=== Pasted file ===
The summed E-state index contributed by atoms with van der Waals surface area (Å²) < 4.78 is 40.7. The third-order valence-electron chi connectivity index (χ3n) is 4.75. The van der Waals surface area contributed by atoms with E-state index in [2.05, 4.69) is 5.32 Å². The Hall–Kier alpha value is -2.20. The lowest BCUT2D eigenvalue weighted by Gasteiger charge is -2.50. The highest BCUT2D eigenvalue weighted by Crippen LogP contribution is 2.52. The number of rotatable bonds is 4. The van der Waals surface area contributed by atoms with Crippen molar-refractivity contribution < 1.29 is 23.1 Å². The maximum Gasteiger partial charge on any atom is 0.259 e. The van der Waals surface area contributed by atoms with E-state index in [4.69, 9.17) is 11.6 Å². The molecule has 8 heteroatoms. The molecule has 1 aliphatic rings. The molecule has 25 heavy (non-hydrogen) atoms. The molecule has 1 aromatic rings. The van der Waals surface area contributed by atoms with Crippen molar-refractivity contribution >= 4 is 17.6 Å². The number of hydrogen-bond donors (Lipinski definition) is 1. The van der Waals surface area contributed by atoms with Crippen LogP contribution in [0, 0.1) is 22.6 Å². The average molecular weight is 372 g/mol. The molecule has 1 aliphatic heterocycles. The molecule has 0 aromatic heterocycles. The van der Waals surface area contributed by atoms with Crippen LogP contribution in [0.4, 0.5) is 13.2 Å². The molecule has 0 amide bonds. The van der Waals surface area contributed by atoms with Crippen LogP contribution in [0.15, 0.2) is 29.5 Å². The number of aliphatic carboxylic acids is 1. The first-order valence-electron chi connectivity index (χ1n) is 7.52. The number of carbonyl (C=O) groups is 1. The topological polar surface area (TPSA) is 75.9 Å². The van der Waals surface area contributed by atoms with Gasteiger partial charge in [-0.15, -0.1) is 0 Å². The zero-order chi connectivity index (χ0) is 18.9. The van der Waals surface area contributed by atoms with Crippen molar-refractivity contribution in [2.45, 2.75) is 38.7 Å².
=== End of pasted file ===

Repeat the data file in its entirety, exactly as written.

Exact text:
The summed E-state index contributed by atoms with van der Waals surface area (Å²) < 4.78 is 40.7. The third-order valence-electron chi connectivity index (χ3n) is 4.75. The van der Waals surface area contributed by atoms with E-state index in [2.05, 4.69) is 5.32 Å². The Hall–Kier alpha value is -2.20. The lowest BCUT2D eigenvalue weighted by Gasteiger charge is -2.50. The highest BCUT2D eigenvalue weighted by Crippen LogP contribution is 2.52. The number of rotatable bonds is 4. The van der Waals surface area contributed by atoms with Crippen molar-refractivity contribution < 1.29 is 23.1 Å². The maximum Gasteiger partial charge on any atom is 0.259 e. The van der Waals surface area contributed by atoms with E-state index in [4.69, 9.17) is 11.6 Å². The molecule has 8 heteroatoms. The molecule has 1 aliphatic rings. The molecule has 25 heavy (non-hydrogen) atoms. The molecule has 1 aromatic rings. The van der Waals surface area contributed by atoms with Crippen molar-refractivity contribution >= 4 is 17.6 Å². The number of hydrogen-bond donors (Lipinski definition) is 1. The van der Waals surface area contributed by atoms with Crippen LogP contribution in [0, 0.1) is 22.6 Å². The average molecular weight is 372 g/mol. The molecule has 1 aliphatic heterocycles. The molecule has 0 aromatic heterocycles. The van der Waals surface area contributed by atoms with Crippen LogP contribution in [0.4, 0.5) is 13.2 Å². The molecule has 0 amide bonds. The van der Waals surface area contributed by atoms with Crippen LogP contribution in [0.15, 0.2) is 29.5 Å². The number of aliphatic carboxylic acids is 1. The first-order valence-electron chi connectivity index (χ1n) is 7.52. The number of carbonyl (C=O) groups is 1. The topological polar surface area (TPSA) is 75.9 Å². The van der Waals surface area contributed by atoms with Gasteiger partial charge in [-0.15, -0.1) is 0 Å². The zero-order chi connectivity index (χ0) is 18.9. The van der Waals surface area contributed by atoms with Crippen molar-refractivity contribution in [2.45, 2.75) is 38.7 Å².